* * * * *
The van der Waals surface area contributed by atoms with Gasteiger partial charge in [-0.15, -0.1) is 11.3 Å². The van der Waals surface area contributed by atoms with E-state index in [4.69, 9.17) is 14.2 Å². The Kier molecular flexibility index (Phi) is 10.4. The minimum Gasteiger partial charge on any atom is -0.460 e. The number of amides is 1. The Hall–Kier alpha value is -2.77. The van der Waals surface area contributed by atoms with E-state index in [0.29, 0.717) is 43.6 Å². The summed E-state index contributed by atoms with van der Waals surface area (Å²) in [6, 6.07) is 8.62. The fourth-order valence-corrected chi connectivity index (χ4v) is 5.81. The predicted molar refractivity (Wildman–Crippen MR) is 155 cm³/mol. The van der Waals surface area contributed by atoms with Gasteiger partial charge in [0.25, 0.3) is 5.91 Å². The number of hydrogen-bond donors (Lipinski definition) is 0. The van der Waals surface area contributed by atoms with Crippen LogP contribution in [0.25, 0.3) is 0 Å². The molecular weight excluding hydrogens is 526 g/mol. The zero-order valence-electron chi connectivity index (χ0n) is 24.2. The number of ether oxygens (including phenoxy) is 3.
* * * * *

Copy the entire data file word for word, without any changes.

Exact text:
The van der Waals surface area contributed by atoms with Gasteiger partial charge in [-0.15, -0.1) is 11.3 Å². The van der Waals surface area contributed by atoms with E-state index in [4.69, 9.17) is 14.2 Å². The Kier molecular flexibility index (Phi) is 10.4. The minimum Gasteiger partial charge on any atom is -0.460 e. The number of amides is 1. The Hall–Kier alpha value is -2.77. The van der Waals surface area contributed by atoms with E-state index in [0.29, 0.717) is 43.6 Å². The summed E-state index contributed by atoms with van der Waals surface area (Å²) in [6, 6.07) is 8.62. The fourth-order valence-corrected chi connectivity index (χ4v) is 5.81. The predicted molar refractivity (Wildman–Crippen MR) is 155 cm³/mol. The van der Waals surface area contributed by atoms with Gasteiger partial charge in [0.25, 0.3) is 5.91 Å². The number of hydrogen-bond donors (Lipinski definition) is 0. The van der Waals surface area contributed by atoms with Crippen LogP contribution in [0.25, 0.3) is 0 Å². The molecular weight excluding hydrogens is 526 g/mol. The zero-order valence-electron chi connectivity index (χ0n) is 24.2. The number of ether oxygens (including phenoxy) is 3.